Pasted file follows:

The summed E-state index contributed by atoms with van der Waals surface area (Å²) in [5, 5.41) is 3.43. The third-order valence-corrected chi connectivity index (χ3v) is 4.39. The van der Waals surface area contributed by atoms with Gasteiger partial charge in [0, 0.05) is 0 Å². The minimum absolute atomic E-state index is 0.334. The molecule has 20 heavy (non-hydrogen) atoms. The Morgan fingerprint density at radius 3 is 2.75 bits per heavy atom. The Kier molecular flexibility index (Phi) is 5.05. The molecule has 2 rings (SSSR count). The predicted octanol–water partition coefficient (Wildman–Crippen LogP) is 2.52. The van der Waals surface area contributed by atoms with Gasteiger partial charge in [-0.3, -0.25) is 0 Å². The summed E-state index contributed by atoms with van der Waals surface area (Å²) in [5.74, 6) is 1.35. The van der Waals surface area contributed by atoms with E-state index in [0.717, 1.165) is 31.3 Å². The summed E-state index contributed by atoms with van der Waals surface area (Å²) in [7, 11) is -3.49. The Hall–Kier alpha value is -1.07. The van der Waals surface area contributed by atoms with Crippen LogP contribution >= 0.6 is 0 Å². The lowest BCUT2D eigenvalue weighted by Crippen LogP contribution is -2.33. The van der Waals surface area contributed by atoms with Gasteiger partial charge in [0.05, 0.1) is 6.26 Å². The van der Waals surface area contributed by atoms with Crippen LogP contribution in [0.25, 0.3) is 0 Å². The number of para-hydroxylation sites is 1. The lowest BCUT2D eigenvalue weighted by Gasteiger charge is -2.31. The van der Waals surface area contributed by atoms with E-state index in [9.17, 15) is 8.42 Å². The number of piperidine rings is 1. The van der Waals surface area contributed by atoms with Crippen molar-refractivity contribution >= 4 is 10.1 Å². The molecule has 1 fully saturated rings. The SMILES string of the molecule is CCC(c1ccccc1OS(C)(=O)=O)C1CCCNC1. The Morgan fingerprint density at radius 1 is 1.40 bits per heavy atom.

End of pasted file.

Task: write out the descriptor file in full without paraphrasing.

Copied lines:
The summed E-state index contributed by atoms with van der Waals surface area (Å²) in [5, 5.41) is 3.43. The third-order valence-corrected chi connectivity index (χ3v) is 4.39. The van der Waals surface area contributed by atoms with Gasteiger partial charge in [0, 0.05) is 0 Å². The minimum absolute atomic E-state index is 0.334. The molecule has 20 heavy (non-hydrogen) atoms. The Morgan fingerprint density at radius 3 is 2.75 bits per heavy atom. The Kier molecular flexibility index (Phi) is 5.05. The molecule has 2 rings (SSSR count). The predicted octanol–water partition coefficient (Wildman–Crippen LogP) is 2.52. The van der Waals surface area contributed by atoms with Gasteiger partial charge in [-0.3, -0.25) is 0 Å². The summed E-state index contributed by atoms with van der Waals surface area (Å²) in [5.74, 6) is 1.35. The van der Waals surface area contributed by atoms with E-state index in [0.717, 1.165) is 31.3 Å². The summed E-state index contributed by atoms with van der Waals surface area (Å²) in [7, 11) is -3.49. The Hall–Kier alpha value is -1.07. The van der Waals surface area contributed by atoms with Crippen LogP contribution >= 0.6 is 0 Å². The lowest BCUT2D eigenvalue weighted by Crippen LogP contribution is -2.33. The van der Waals surface area contributed by atoms with Gasteiger partial charge in [0.05, 0.1) is 6.26 Å². The van der Waals surface area contributed by atoms with Crippen LogP contribution in [0.25, 0.3) is 0 Å². The number of para-hydroxylation sites is 1. The lowest BCUT2D eigenvalue weighted by Gasteiger charge is -2.31. The van der Waals surface area contributed by atoms with E-state index in [9.17, 15) is 8.42 Å². The number of piperidine rings is 1. The van der Waals surface area contributed by atoms with Crippen molar-refractivity contribution >= 4 is 10.1 Å². The molecule has 1 fully saturated rings. The SMILES string of the molecule is CCC(c1ccccc1OS(C)(=O)=O)C1CCCNC1. The Morgan fingerprint density at radius 1 is 1.40 bits per heavy atom.